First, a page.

CHAOSTOCOSMOS

Thursday, 15 March 2007

Your outlook determines your lifespan

One of my theories is that those who are happily single are far more likely to get to grips with cooking for themselves than those who find themselves single against their wishes; perhaps because of a divorce that wasn't their idea, being widowed, or desperate to find that "perfect partner" for the first time.

Nothing scientific, just seems sense (to me) that the whole "can't be bothered to cook for one" thing is likely to go hand-in-hand with one's general attitude to one's situation.

Happiness and optimism are not the same thing, of course, but they are surely linked and this seems to make even more sense when you see how much impact your outlook has on your lifespan. Eric at Paris Daily Photo pointed to, as he describes it, a dreadful site, The Death Clock "the Internet's friendly reminder that life is slipping away ..."

How nice of them. Well, nobody else is going to remind us, I guess!

Whilst I'm sure there is some "science" behind it, I choose to take it with a healthy dose of salt (rather than scare myself to a premature death).

Nevertheless, I can't help "fiddling with the controls" and discover that I'm set to expire in 2029 with a normal outlook and as a smoker (Hey, I eat healthy, I'm not a saint!) I'd gain seven years, if I didn't smoke.

If my weight went up by 50 lbs, I'd knock off two years.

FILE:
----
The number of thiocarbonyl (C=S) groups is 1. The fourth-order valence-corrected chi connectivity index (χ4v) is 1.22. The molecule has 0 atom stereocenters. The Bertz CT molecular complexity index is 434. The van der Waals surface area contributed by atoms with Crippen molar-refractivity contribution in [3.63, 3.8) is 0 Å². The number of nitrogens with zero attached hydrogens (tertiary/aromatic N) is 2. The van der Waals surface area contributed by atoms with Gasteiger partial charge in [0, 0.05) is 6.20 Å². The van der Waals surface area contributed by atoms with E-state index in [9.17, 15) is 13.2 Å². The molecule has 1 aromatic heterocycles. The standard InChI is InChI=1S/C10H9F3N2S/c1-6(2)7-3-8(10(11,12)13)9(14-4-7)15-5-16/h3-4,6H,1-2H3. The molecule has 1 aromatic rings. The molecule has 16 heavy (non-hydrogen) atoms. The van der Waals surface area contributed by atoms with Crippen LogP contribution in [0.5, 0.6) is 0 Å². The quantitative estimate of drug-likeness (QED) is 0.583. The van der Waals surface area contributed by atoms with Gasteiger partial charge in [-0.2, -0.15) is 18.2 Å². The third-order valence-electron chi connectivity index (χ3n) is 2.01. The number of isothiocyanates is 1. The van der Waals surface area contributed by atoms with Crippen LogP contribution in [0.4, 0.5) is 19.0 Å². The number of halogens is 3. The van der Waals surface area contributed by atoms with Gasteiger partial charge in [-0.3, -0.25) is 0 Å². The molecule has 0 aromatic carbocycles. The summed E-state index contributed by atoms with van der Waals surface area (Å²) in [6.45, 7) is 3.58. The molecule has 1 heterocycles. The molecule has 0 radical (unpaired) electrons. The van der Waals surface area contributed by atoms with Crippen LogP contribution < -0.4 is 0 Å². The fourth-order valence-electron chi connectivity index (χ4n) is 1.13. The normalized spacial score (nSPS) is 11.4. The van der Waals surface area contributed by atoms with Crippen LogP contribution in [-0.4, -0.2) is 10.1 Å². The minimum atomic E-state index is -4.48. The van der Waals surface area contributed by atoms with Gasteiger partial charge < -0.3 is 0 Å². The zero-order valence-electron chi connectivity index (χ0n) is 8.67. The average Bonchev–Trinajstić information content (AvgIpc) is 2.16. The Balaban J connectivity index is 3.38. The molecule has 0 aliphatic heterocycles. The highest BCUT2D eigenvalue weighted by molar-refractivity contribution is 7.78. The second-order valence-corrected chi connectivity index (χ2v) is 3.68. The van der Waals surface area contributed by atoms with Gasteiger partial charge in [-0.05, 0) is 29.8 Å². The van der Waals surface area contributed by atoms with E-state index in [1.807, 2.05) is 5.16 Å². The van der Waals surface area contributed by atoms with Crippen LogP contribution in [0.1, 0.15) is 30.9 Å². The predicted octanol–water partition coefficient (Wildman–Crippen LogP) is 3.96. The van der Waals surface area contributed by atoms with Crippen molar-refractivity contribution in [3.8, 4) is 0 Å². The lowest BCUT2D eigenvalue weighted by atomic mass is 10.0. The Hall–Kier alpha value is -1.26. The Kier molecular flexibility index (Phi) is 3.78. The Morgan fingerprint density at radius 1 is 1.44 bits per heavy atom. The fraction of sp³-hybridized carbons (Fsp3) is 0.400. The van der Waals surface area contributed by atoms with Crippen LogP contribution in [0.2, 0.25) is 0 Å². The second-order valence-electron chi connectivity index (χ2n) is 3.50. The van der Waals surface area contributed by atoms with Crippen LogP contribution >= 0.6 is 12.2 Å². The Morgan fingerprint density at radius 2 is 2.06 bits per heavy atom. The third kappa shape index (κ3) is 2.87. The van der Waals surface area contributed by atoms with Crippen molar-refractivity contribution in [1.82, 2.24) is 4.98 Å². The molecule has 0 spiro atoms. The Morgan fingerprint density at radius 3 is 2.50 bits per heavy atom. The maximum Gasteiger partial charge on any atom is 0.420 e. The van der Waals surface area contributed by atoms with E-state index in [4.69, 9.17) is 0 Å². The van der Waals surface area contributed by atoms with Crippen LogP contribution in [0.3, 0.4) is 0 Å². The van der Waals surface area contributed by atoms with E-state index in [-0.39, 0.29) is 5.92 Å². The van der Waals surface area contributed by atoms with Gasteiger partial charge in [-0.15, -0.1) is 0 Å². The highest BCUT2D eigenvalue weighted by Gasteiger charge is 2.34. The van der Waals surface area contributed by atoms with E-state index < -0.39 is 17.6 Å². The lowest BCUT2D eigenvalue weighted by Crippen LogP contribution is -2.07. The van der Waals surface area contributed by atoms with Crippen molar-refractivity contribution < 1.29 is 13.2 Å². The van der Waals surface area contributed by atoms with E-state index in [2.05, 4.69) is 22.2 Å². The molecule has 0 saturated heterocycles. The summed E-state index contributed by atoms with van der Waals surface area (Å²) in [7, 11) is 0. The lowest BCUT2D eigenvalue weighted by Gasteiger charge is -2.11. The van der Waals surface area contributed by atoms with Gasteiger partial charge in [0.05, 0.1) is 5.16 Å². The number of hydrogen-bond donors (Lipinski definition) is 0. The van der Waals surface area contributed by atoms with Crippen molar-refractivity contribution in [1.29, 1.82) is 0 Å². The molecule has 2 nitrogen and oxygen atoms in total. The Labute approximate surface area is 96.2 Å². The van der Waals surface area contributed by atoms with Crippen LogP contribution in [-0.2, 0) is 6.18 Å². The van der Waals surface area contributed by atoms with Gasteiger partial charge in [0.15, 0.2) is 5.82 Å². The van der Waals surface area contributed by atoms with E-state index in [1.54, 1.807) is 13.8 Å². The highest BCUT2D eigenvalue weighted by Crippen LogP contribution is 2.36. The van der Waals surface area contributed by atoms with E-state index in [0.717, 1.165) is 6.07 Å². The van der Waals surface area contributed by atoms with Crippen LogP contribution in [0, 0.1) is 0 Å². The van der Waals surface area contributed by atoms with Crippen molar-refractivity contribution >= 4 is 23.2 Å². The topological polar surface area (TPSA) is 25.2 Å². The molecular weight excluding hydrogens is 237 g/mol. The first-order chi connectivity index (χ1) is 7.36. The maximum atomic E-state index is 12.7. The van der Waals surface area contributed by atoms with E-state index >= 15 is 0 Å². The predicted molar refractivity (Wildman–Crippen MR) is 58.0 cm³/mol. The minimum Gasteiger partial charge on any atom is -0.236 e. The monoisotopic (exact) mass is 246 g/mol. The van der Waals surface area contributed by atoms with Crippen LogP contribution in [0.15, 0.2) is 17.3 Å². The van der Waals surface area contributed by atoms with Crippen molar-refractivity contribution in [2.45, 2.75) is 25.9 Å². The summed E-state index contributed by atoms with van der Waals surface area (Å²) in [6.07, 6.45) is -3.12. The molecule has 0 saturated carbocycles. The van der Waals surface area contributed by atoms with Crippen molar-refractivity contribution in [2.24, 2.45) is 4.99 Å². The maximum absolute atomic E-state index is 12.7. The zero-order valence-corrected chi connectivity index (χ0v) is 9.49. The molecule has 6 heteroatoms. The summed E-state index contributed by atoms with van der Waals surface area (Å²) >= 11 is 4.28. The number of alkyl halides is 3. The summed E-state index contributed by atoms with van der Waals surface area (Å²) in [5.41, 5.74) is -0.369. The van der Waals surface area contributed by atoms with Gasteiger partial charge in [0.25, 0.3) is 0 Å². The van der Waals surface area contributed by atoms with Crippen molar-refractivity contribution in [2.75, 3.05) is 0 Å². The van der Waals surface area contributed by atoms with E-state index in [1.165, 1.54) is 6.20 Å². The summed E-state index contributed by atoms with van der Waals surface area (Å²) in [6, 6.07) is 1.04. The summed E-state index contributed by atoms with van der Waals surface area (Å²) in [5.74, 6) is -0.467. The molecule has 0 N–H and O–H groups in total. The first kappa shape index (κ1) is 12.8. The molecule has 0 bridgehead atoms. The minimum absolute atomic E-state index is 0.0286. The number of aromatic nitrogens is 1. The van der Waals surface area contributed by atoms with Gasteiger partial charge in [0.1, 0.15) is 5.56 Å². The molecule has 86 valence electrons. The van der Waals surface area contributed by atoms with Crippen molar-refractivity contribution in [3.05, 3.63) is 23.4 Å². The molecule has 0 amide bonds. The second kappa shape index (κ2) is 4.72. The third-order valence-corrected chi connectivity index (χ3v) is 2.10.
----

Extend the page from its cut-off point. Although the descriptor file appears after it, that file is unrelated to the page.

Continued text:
But what if I were a pessimist? (and sure, some days I am!)

Wait for this ... in that case, I'll be shuffling off this mortal coil in 2010.

Yes, in just three years time, whilst, as an optimist, I could stick around right to 2052 (when I would be in my 90's), even continuing to smoke. (Actually, I don't believe that for a moment, but I can be optimistic!)

At least I now know I'm not sadistic, since I didn't die in 1992! :-)

All joking aside, I know that sometimes it can be very hard to be optimistic, in a world that often doesn't seem to do much to encourage it and, the more so if you find yourself in a situation that is not your choice. If you do find yourself in that situation, please don't hesitate in getting help and support from friends or even professionals. (My "kitchen table" psychology is certainly not intended to be a substitute!) Food for thought, anyway and eating healthy must help.

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